Soyeon gave a brief and thorough description of the main categories of ionic fixatives, which can be either cationic or anionic, and explained how these differ chemically. Interestingly, it has been found that cationic and anionic fixatives work best when used in tandem rather than when used separately. She also explained that the main drawback of all ionic fixatives is that some permanent change in the color of the ink should be expected, and that these are most useful in situations where preserving legibility is the main goal. Her research focused on dye-based inks, and compared 13 different fixatives. The experiments included examining the effects of applying the fixatives, and then testing the efficacy of the fixatives using localized treatment.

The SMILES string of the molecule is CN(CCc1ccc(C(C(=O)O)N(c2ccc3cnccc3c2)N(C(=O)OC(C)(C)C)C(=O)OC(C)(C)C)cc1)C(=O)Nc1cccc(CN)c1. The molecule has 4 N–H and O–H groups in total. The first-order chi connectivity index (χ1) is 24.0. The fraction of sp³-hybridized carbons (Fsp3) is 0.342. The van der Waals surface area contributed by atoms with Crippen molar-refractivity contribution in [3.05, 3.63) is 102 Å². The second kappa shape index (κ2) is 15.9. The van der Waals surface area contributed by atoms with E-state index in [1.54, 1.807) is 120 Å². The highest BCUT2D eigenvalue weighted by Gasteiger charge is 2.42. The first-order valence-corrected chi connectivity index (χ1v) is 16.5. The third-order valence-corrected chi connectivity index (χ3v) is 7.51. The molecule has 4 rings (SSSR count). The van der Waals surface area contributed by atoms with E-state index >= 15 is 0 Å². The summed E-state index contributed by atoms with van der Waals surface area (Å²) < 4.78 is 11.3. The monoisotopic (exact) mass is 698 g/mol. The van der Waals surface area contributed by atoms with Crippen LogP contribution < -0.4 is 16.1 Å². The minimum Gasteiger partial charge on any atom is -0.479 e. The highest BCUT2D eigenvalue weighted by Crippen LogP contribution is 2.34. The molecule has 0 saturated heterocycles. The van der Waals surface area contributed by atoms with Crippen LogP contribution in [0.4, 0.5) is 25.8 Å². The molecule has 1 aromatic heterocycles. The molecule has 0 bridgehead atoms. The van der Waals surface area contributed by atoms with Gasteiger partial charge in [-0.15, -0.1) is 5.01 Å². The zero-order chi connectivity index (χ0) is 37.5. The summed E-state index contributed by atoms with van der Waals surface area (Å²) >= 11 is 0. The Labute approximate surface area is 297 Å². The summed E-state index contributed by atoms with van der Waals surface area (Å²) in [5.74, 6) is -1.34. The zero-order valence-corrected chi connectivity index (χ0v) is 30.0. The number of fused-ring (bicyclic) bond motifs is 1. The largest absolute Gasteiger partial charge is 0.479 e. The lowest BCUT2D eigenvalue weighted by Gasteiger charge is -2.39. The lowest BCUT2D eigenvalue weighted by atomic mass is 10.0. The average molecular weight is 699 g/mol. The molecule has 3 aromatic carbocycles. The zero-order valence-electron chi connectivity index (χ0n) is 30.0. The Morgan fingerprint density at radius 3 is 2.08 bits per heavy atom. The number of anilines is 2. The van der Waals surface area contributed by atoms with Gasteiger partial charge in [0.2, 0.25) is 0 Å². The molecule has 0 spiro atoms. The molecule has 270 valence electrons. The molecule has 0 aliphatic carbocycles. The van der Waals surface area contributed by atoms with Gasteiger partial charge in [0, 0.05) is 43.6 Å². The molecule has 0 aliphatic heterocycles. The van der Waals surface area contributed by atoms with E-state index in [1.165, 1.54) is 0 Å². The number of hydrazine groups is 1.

The goal of the first experiment was to determine if the fixatives leave any residue in the paper after washing, and to see if it made any difference to wash before or after the fixatives dried. Whatman filter paper was used, and the fixatives were applied to the paper on their own, as in not over any ink. Samples were left either unwashed, washed before the fixative dried, or washed after the fixatives dried. The fixatives tested included Polymin, Lupamin, Cartafix FF, Cartafix SWE, Cartafix WA, Cartafix WE, Cassofix FRN, Catiofast 159(A), Catiofast 2345, Mesitol NBS/Rewin EL, Nylofixan HF, Catiofast 269, and Appretan. The samples were washed for 15 minutes, and were examined for fluorescing residue and compared under UV light. There was a range of results in terms of fluorescence, and the fixatives which showed little to no fluorescence were chosen for further experiments.